If the new cases do indeed represent "community-level sustained transmission" of the virus in Asia, it would be the second region of the world to have wide spread of H1N1 swine flu. That would meet the official WHO criteria for moving from the current level 5 pandemic alert to the ultimate level 6 alert.
Aside from the emotional shock, the formal pandemic declaration won't mean a lot to the U.S., Anne Schuchat, MD, the CDC's interim deputy director for science, said at a news conference.
"We have seen sustained spread of this virus in the U.S. and are acting aggressively, so a change from level 5 to level 6 will have less effect on us than on other regions that have done less to deal with virus," she said.
Declaration of a pandemic does not mean that the virus has become more deadly, only that it is spreading more widely around the globe.
While H1N1 swine flu does appear more dangerous than seasonal flu bugs -- especially for older children, teens, and young adults -- the vast majority of cases have been relatively mild.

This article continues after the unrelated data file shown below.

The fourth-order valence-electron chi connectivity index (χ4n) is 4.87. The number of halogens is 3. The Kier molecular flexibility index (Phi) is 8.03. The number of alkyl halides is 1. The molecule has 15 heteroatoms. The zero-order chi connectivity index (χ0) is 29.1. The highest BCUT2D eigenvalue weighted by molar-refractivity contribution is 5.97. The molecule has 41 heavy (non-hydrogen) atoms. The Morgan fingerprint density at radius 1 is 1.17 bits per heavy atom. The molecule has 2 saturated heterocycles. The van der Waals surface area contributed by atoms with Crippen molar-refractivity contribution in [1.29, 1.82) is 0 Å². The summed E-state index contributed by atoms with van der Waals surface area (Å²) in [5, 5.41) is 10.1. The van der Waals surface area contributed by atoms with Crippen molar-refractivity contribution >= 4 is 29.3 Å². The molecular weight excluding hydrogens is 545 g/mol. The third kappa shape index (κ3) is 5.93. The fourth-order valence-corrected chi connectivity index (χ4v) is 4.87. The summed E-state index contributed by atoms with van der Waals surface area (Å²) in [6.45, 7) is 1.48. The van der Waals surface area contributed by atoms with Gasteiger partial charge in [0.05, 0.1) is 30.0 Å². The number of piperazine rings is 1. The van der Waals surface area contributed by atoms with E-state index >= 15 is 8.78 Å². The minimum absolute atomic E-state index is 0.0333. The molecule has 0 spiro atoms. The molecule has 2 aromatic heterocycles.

"From the virus strains we have tested we see no indication of a change to more virulent strain. But viruses do change and we will continue looking at this," Schuchat said.
Even so, the U.S. has recorded its sixth swine flu fatality, a 55-year-old assistant principal at a school in the New York City borough of Queens. The city has closed eight schools in Queens and Brooklyn; news reports suggest that 40 other New York schools have high absentee rates.
Despite the worrisome news from New York, Schuchat said the swine flu is now spreading most quickly in the Pacific Northwest and in the Southwest. Case counts -- 5,123 as of today -- are "the tip of the iceberg."